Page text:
The technical hurdle 5G must jump to bring us smart cities
In 1926, first-class travelers on trains between Berlin and Hamburg not only enjoyed better seating and food than those in lower-class carriages, but they could also make mobile phone calls for the first time in history.
Nearly a hundred years on from this first commercial mobile telephony service, we’re ushering in the fifth generation of mobile network technology, or 5G.
Each mobile generation has brought us new advances – from text messaging and apps to video calling and satellite navigation. And 5G is expected to take this to the next level − by enabling real-time services for smart cities and far-reaching industrial automation. Compared to 4G, it will be about 10 times faster, with speeds higher than 1 Gbps, compared to 4G’s 23-35 Mbps.
To transport signals at such a pace, 5G mobile networks rely on very high radio frequencies that need to be transmitted with maximum accuracy. This poses a significant challenge for those involved in making 5G chips for mobile handsets.
Enabling smart cities
5G will enable mobile networks to carry much more time-sensitive services – services that used to require fixed-line connectivity to work. It has potential for real-time processing and analyzing large amounts of sensor data that could feed into a wide variety of new ‘fast-response’ business and consumer applications.
For instance, factories or production processes could be managed more efficiently based on an ongoing flow of sensor information. But 5G will really come into its own in enabling intelligent services for ‘smart city’ infrastructure.
Transport authorities in many of the world’s congested cities could monitor and optimize traffic in real time by adjusting lights and routing drivers onto less busy roads. The technology could also help allocate electricity dynamically across a city’s or country’s power grid to where it’s needed, rather than simply generating more when demand peaks.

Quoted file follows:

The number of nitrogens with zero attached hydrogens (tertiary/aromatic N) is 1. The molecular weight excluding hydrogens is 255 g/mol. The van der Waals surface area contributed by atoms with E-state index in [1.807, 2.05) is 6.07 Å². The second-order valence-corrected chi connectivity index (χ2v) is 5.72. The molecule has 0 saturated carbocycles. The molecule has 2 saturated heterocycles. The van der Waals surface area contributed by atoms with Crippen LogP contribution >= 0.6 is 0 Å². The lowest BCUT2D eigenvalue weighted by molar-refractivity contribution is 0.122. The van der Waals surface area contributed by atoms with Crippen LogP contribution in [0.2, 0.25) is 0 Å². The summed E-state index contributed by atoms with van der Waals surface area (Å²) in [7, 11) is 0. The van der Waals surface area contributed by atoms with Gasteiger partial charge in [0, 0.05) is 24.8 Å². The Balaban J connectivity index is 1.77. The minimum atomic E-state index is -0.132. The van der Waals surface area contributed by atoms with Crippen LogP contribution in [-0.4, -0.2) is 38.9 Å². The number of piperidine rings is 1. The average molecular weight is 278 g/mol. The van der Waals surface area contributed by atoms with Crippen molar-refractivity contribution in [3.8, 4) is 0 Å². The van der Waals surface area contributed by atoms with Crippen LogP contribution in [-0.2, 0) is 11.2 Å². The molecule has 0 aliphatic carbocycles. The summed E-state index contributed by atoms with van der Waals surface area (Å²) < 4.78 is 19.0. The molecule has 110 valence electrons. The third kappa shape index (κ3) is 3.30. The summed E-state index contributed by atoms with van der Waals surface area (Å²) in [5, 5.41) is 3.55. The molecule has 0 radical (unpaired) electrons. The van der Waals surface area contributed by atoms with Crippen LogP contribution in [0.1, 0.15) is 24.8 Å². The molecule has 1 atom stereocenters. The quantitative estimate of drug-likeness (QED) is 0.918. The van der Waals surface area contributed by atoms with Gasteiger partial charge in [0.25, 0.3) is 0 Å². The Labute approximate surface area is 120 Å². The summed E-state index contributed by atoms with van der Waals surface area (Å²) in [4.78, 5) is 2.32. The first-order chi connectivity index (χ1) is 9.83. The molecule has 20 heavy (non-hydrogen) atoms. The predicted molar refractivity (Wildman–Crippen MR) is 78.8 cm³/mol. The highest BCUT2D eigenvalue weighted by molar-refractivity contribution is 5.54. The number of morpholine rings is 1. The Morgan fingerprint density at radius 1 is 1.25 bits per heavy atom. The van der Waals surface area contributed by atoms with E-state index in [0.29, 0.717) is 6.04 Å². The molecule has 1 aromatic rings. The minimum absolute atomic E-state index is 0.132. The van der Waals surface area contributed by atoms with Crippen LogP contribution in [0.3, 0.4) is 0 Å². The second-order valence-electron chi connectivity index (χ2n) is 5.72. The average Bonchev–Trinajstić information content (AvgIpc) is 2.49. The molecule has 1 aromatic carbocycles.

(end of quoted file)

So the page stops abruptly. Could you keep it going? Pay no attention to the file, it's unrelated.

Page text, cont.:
It could also improve services such as elderly care by monitoring the vital signs of older citizens and alerting their carers or the emergency services if any abnormalities are detected.
Feeling the heat
But allowing mobile connections between these ‘smart’ services and applications comes with its challenges.
To achieve its high data transmission speeds and low-latency connections, 5G uses radio waves with much higher frequencies than previous mobile generations.
The higher the frequency, the steeper the resulting radio wave becomes. These high-frequency waves don’t travel as far as the longer, lower-frequency waves, and more mobile phone masts are needed to transport them than before.
High accuracy of the transmitted signal is also critical.
This is the job of radio frequency filters in mobile handsets, especially surface acoustic wave (SAW) filters. These filters ensure that only exact frequencies are transmitted.
However, achieving this level of filtering accuracy is hampered by some of the production methods currently used.
The most common technique for making SAW filters involves applying heat to bond together filter material and support material such as silicon wafers. The problem is that heat is detrimental to the integrity of the materials used for filtering. Although the chips can be reinforced with a sapphire or silicon backing, the heat ultimately reduces the accuracy of the filter. In the worst case, a handset could end up transmitting on an entirely different frequency.
This was less of an issue with previous mobile standards that operated on a wider range of frequencies, but a different solution was needed for 5G.
Bonding at room temperature
Mastering this challenge in a viable manner could be down to a solution developed and standardized nearly 20 years ago at the University of Tokyo by Professor Tadatomo Suga.
In his research, he found that heat distortion could be avoided by bonding wafers in a vacuum at room temperature, laying the foundations for surface-activated bonding (SAB).
His theory and findings were picked up by Mitsubishi Heavy Industries (MHI) Group and commercialized on a mass-production scale by MHI Machine Tool (MAT).
Its ‘Bond Meister’ machine employs a process called surface activation, which uses a vacuum to bond together materials that would not normally bond at room temperature.
Not only does this eliminate thermal strain, it increases yield too. Productivity can also be raised because you no longer have to factor in a heating and cooling cycle.
Phones are just the beginning
SAB technology is not a one-trick pony: it has a wide range of applications beyond mobile phones and can be found in digital cameras, automobile sensors, and healthcare equipment such as digital thermometers.
But 5G will see SAB come truly into its own. Despite the pandemic, the worldwide 5G infrastructure market is expected to nearly double in 2020, reaching more than $8 billion, according to industry analyst Gartner. Shipments of 5G-enabled smartphones are set to grow to nearly 280 million units, mainly driven by high demand in China. By 2028, experts expect the overall 5G market to reach over $3 trillion.
As 5G networks proliferate, and smart services using 5G’s high-speed connectivity make their entrance, room-temperature bonding looks set to be perfectly positioned to take advantage.